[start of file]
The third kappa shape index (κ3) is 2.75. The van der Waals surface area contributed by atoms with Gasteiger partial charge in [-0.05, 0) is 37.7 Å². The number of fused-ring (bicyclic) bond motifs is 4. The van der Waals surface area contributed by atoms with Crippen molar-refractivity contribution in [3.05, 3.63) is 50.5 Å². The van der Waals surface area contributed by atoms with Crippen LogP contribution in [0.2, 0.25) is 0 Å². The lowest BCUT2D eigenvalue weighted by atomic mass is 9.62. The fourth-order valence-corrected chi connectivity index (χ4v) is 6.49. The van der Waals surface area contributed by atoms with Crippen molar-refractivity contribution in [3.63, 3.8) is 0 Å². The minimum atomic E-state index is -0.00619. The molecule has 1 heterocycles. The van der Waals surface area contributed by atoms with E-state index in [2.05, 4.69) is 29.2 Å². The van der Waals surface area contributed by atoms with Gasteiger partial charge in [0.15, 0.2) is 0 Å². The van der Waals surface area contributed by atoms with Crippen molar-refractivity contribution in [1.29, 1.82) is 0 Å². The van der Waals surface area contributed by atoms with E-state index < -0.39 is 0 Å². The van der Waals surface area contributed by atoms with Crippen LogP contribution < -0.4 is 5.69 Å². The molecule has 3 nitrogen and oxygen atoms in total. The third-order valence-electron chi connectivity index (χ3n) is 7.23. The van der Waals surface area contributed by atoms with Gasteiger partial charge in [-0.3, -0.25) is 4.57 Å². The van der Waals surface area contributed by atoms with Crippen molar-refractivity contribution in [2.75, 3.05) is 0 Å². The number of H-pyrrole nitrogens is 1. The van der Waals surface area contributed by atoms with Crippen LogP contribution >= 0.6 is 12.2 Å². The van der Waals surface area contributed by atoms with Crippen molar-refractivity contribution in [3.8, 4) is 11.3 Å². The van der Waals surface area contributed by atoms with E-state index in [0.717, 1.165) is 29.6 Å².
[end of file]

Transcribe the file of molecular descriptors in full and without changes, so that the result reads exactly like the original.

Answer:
The third kappa shape index (κ3) is 2.75. The van der Waals surface area contributed by atoms with Gasteiger partial charge in [-0.05, 0) is 37.7 Å². The number of fused-ring (bicyclic) bond motifs is 4. The van der Waals surface area contributed by atoms with Crippen molar-refractivity contribution in [3.05, 3.63) is 50.5 Å². The van der Waals surface area contributed by atoms with Crippen LogP contribution in [0.2, 0.25) is 0 Å². The lowest BCUT2D eigenvalue weighted by atomic mass is 9.62. The fourth-order valence-corrected chi connectivity index (χ4v) is 6.49. The van der Waals surface area contributed by atoms with Crippen molar-refractivity contribution in [3.63, 3.8) is 0 Å². The minimum atomic E-state index is -0.00619. The molecule has 1 heterocycles. The van der Waals surface area contributed by atoms with E-state index in [2.05, 4.69) is 29.2 Å². The van der Waals surface area contributed by atoms with Gasteiger partial charge in [0.15, 0.2) is 0 Å². The van der Waals surface area contributed by atoms with Crippen molar-refractivity contribution in [1.29, 1.82) is 0 Å². The van der Waals surface area contributed by atoms with E-state index < -0.39 is 0 Å². The van der Waals surface area contributed by atoms with Crippen LogP contribution < -0.4 is 5.69 Å². The molecule has 3 nitrogen and oxygen atoms in total. The third-order valence-electron chi connectivity index (χ3n) is 7.23. The van der Waals surface area contributed by atoms with Gasteiger partial charge in [-0.3, -0.25) is 4.57 Å². The van der Waals surface area contributed by atoms with Crippen molar-refractivity contribution in [2.75, 3.05) is 0 Å². The number of H-pyrrole nitrogens is 1. The van der Waals surface area contributed by atoms with Crippen LogP contribution >= 0.6 is 12.2 Å². The van der Waals surface area contributed by atoms with Crippen molar-refractivity contribution in [3.8, 4) is 11.3 Å². The van der Waals surface area contributed by atoms with E-state index in [0.717, 1.165) is 29.6 Å².